Remembering the ‘Game of Life’

The English mathematician John Horton Conway passed away last week, due to COVID-19. He was 82. I’m afraid my memory of him doesn’t do him justice because, if nothing else, Conway resented that many people knew him only for inventing the ‘Game of Life’. But I spent hundreds of hours in my high-school days playing with this strange ‘game’.

The ‘Game of Life’ is a cellular automaton (in Conway’s words: a “no-player never-ending game”). You start with a grid of blank cells on a dark screen. You click a cell to ‘activate’ it, whereupon it would turn white. Once you’ve activated all the cells you need, you start the simulation. At this point, the game applies a simple set of rules to the cells (quoting verbatim from Wikipedia):

Any [active] cell with two or three [active] neighbours survives. Any dead cell with three [active] neighbours becomes [an active] cell. All other [active] cells die in the next generation. Similarly, all other dead cells stay dead.

Every time the simulator applies these rules is called a step; based on your initial configuration, you could see how your system of cells evolves over hundreds or thousands of steps. If you positioned and activated the right arrangement of cells, you could even make beautiful things happen. And as anyone familiar with the ‘game’ will tell you, ‘beautiful’ is a vast understatement. The simplest example of repetitive patterns is the ‘oscillator’:

Credit: JokeySmurf/Wikimedia Commons

More complex examples include the ‘puffer’:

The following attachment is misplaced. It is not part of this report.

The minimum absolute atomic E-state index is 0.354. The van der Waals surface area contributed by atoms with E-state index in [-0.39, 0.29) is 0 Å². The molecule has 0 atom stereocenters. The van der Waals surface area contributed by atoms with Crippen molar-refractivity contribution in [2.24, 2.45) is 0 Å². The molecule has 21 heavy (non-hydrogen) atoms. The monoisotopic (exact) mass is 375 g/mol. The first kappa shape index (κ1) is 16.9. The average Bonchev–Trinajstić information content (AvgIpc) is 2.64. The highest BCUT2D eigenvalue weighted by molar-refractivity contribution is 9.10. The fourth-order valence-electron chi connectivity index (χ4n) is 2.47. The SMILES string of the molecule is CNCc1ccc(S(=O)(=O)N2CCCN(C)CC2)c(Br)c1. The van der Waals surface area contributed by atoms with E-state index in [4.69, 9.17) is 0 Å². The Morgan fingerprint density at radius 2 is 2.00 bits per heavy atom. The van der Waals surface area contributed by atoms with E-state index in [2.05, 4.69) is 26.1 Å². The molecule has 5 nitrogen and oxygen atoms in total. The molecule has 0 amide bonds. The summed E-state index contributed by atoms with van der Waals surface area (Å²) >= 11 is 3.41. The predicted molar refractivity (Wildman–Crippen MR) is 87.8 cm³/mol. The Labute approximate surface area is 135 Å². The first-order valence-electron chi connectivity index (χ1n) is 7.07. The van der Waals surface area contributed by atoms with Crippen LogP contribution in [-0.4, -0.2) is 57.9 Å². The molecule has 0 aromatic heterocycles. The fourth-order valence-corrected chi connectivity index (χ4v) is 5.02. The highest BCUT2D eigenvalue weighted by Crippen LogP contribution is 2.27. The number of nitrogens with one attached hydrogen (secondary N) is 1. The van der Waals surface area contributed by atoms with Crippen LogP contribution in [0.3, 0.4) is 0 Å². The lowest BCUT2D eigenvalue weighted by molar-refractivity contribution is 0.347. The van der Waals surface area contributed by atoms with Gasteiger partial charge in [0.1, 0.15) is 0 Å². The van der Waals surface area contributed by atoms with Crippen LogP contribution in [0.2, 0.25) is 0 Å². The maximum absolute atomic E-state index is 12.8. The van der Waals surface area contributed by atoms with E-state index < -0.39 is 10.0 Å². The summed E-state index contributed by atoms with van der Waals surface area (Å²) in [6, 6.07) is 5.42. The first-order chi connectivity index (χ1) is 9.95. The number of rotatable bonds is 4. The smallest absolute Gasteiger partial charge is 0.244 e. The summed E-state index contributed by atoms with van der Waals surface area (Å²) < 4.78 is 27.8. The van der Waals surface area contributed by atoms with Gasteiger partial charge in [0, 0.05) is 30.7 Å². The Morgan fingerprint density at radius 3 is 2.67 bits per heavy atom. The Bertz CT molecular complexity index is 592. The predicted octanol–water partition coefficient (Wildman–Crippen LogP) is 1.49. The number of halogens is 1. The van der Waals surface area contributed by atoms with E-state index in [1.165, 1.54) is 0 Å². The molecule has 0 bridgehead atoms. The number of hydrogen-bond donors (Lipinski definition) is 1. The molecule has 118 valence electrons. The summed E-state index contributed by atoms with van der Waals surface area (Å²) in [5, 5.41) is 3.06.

Credit: Simpsons contributor/Wikimedia Commons

… the ‘spaceship’:

Credit: Simpsons contributor/Wikimedia Commons

… and the ‘gun’:

Credit: Simpsons contributor/Wikimedia Commons

Some users have built other automata that truly boggle the mind:

(If you’d like to play, you’re looking for Golly.)

Physicists, biologists and computer scientists have gleaned many insights into the evolution of patterns, the emergence of complexity and principles of self-organisation by playing the ‘Game of Life’. Imagine: Three simple rules, such wonderful possibilities; why can’t similar patterns emerge in systems we think are chaotic but are actually naturally capable of evolving order? The game is also Turing-complete.

Not surprisingly, the ‘Game of Life’ has overtaken all of Conway’s other work. But by at least one account, Conway was unhappy that this was the state of affairs – that most people didn’t know of, say, the abstract mathematical games he invented, his work in combinatorial game theory and his use of advanced geometry to figure out how best to pack signals into a fibre-optic cable, and were fixated on the ‘Game of Life’ instead.

This isn’t entirely fair, of course: it’s hard to look past the game’s deceptive simplicity and profound designs, but I’m not going to argue with him now. R.I.P., Conway.